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‘They Should Rebuild’: Florida Engineer on Lessons Learned From Andrew and Ian

Published: September 30, 2022
The wreckage of a car teeters on a buckled roadway in the wake of Hurricane Ian on Sept. 30, 2022 in Matlacha, Florida. The hurricane brought high winds, storm surge and rain to the area causing severe damage. (Image: Win McNamee/Getty Images)

“They should rebuild,” John McNally, Florida architect and structural engineer told Reuters on Sept. 30, regarding devastated areas in Florida such as Sanibel and Captiva, drawing from the lessons learned from Andrew and Ian.

Florida’s modern building codes are now far superior to what was in place back in 1992 when Hurricane Andrew, a Category 5 storm that hit with 174 mph winds, leaving at least 65 people dead along with a swath of destruction.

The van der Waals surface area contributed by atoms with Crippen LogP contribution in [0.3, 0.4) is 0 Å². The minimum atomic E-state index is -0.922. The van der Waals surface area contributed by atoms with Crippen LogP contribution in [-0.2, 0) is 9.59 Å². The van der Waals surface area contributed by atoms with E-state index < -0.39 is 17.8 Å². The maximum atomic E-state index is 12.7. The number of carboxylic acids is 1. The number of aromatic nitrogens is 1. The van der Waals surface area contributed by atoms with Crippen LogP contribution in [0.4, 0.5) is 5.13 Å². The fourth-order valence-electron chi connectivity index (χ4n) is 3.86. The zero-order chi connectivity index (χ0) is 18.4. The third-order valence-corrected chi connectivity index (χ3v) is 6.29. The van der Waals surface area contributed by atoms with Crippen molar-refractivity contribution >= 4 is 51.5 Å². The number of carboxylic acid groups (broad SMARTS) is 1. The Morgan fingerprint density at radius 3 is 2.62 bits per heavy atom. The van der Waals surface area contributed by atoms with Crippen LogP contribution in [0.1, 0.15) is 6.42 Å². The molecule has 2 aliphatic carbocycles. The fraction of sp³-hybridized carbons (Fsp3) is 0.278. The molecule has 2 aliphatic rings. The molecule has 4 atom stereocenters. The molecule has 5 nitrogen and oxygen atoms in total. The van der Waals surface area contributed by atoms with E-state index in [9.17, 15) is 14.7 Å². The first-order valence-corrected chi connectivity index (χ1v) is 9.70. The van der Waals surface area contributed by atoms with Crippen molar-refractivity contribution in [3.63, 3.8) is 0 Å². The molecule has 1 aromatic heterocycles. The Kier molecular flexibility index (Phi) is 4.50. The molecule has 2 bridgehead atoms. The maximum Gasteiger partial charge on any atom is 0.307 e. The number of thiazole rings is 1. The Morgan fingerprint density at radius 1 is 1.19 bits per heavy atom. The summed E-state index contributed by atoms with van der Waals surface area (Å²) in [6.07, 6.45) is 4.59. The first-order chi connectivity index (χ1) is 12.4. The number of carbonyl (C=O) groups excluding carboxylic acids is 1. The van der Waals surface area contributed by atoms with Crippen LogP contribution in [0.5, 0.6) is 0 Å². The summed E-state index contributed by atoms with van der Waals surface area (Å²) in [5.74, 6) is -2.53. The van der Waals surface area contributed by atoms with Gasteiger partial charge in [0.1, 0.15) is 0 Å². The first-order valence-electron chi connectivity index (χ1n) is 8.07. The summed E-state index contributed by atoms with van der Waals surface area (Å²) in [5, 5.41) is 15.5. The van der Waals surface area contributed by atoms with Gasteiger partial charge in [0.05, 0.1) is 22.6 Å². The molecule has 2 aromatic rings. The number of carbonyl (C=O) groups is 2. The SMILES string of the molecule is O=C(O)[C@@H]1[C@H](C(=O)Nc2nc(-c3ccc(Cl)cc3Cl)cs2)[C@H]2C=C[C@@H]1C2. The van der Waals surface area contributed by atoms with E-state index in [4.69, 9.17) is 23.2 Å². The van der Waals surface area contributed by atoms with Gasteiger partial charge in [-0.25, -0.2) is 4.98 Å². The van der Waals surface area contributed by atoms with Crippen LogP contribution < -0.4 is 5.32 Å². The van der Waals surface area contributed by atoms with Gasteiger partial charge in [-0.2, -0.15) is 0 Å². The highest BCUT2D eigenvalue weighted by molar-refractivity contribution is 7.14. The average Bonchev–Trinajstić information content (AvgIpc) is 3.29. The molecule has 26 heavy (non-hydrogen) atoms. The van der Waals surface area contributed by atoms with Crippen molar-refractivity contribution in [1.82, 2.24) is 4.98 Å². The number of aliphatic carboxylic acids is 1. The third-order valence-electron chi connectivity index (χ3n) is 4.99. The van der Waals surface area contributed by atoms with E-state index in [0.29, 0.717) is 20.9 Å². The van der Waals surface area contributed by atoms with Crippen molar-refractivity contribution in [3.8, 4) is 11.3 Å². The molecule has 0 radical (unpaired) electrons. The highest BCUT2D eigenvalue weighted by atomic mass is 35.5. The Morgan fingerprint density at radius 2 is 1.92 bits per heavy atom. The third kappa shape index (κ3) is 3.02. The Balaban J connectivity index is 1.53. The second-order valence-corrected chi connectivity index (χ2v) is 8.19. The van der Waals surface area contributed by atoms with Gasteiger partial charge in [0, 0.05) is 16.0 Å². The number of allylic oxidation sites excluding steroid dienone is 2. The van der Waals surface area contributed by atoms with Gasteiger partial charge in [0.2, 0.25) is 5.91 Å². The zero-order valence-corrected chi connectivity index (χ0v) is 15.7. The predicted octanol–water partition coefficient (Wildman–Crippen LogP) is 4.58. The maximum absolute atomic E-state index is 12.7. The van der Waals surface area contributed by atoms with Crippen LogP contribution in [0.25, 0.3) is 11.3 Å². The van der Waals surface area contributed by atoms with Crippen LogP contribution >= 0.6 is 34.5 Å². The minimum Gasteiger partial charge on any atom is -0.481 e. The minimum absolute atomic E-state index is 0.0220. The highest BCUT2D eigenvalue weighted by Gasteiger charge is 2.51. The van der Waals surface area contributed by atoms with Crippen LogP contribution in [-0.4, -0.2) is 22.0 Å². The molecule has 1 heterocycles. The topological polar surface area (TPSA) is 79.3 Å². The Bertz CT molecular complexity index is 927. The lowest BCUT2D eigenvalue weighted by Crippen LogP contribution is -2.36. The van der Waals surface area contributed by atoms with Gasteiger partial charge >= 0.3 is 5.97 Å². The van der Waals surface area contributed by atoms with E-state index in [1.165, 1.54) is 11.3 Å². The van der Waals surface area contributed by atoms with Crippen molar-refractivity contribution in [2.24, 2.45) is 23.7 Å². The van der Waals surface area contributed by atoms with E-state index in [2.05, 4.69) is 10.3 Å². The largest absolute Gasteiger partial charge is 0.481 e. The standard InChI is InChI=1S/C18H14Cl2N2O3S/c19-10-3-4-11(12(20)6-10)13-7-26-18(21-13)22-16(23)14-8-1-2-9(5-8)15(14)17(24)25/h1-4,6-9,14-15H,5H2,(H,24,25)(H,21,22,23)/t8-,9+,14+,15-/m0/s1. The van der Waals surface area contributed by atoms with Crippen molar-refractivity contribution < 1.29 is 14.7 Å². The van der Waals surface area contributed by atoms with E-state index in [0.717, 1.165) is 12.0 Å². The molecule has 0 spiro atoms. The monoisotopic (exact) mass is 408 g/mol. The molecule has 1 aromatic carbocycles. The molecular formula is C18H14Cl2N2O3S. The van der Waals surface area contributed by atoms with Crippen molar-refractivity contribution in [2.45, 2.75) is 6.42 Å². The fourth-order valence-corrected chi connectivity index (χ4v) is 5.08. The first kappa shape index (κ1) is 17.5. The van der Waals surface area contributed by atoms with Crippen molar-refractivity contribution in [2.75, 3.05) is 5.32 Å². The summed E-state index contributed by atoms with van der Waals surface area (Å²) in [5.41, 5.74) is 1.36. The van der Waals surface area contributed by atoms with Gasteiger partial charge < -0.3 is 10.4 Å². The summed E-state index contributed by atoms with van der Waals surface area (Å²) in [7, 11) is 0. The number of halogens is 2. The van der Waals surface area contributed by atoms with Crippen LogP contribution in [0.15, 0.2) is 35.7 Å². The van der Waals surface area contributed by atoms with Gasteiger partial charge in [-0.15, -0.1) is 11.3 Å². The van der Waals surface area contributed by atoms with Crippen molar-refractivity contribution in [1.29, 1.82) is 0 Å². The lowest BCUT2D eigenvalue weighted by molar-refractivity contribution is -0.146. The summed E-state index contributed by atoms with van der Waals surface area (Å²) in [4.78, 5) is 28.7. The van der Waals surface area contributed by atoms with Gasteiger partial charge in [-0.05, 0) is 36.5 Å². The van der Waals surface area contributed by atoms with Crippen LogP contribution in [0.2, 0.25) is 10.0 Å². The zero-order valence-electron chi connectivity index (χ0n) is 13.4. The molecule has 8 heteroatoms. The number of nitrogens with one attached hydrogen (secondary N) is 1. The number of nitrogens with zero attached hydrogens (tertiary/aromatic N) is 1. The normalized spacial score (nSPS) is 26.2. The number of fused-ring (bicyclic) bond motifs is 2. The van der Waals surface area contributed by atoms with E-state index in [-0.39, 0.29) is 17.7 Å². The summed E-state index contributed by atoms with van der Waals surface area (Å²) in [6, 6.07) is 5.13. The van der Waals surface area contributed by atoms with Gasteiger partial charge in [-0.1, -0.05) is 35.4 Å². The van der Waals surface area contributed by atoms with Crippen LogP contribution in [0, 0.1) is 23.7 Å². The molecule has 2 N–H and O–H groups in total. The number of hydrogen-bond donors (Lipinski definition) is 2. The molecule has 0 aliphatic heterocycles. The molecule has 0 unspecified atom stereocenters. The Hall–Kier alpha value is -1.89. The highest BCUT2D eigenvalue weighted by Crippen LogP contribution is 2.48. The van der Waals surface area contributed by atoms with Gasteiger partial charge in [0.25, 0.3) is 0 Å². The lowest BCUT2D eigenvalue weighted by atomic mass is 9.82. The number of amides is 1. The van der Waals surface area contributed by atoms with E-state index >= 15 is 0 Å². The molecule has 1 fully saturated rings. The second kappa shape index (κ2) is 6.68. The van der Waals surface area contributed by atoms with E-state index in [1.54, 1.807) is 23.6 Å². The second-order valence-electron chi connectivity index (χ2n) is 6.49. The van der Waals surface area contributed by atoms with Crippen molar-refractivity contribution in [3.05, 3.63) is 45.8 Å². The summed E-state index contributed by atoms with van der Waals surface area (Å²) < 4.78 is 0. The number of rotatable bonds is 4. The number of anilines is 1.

“That’s a real wake up call to the state of Florida,” said McNally.

He said that at the time there was no unified building code across the nation, so Florida, starting with Miami-Dade County, led the way for stricter rules for business and residential structures.

The codes aren’t retroactive, so they apply only to new or rebuilt structures.

“The building code, although it handles minor amounts of flooding, it’s not really set up for like a 10-foot or 12-foot water surge coming through,” he said.

McNally points out that it is time to “strengthen” the building codes, especially for flood levels.

“Because no one really knows 20 years from now how high it’ll get,” he added.

By Reuters (Production: Kyoko Gasha)